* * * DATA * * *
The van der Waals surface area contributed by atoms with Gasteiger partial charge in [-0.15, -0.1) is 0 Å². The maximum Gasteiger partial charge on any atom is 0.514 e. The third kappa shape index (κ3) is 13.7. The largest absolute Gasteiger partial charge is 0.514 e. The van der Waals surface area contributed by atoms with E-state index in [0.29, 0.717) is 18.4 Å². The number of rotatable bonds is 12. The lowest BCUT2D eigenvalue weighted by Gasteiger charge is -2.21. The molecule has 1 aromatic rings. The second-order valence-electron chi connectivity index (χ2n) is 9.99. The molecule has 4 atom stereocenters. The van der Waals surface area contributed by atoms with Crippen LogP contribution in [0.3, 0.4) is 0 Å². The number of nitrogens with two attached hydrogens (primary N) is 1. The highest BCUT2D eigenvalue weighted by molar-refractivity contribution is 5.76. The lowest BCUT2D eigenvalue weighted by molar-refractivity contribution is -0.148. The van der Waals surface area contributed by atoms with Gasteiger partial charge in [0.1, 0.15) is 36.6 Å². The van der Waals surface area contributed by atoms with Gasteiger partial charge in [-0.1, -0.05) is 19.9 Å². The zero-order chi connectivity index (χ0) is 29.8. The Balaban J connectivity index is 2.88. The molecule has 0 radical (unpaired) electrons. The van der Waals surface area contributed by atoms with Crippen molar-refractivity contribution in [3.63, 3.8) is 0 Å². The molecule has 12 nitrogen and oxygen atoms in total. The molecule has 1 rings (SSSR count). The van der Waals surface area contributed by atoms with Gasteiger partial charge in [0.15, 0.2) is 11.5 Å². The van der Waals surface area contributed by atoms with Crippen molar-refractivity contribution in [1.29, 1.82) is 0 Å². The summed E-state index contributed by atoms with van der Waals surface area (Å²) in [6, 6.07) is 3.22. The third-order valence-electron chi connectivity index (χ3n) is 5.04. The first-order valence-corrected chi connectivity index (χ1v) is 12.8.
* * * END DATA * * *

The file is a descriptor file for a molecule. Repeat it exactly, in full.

The van der Waals surface area contributed by atoms with Gasteiger partial charge in [-0.15, -0.1) is 0 Å². The maximum Gasteiger partial charge on any atom is 0.514 e. The third kappa shape index (κ3) is 13.7. The largest absolute Gasteiger partial charge is 0.514 e. The van der Waals surface area contributed by atoms with E-state index in [0.29, 0.717) is 18.4 Å². The number of rotatable bonds is 12. The lowest BCUT2D eigenvalue weighted by Gasteiger charge is -2.21. The molecule has 1 aromatic rings. The second-order valence-electron chi connectivity index (χ2n) is 9.99. The molecule has 4 atom stereocenters. The van der Waals surface area contributed by atoms with Crippen LogP contribution in [0.3, 0.4) is 0 Å². The number of nitrogens with two attached hydrogens (primary N) is 1. The highest BCUT2D eigenvalue weighted by molar-refractivity contribution is 5.76. The lowest BCUT2D eigenvalue weighted by molar-refractivity contribution is -0.148. The van der Waals surface area contributed by atoms with Gasteiger partial charge in [0.1, 0.15) is 36.6 Å². The van der Waals surface area contributed by atoms with Gasteiger partial charge in [-0.1, -0.05) is 19.9 Å². The zero-order chi connectivity index (χ0) is 29.8. The Balaban J connectivity index is 2.88. The molecule has 0 radical (unpaired) electrons. The van der Waals surface area contributed by atoms with Crippen molar-refractivity contribution in [3.63, 3.8) is 0 Å². The molecule has 12 nitrogen and oxygen atoms in total. The molecule has 1 rings (SSSR count). The van der Waals surface area contributed by atoms with Gasteiger partial charge in [0.15, 0.2) is 11.5 Å². The van der Waals surface area contributed by atoms with Crippen molar-refractivity contribution in [1.29, 1.82) is 0 Å². The summed E-state index contributed by atoms with van der Waals surface area (Å²) in [6, 6.07) is 3.22. The third-order valence-electron chi connectivity index (χ3n) is 5.04. The first-order valence-corrected chi connectivity index (χ1v) is 12.8.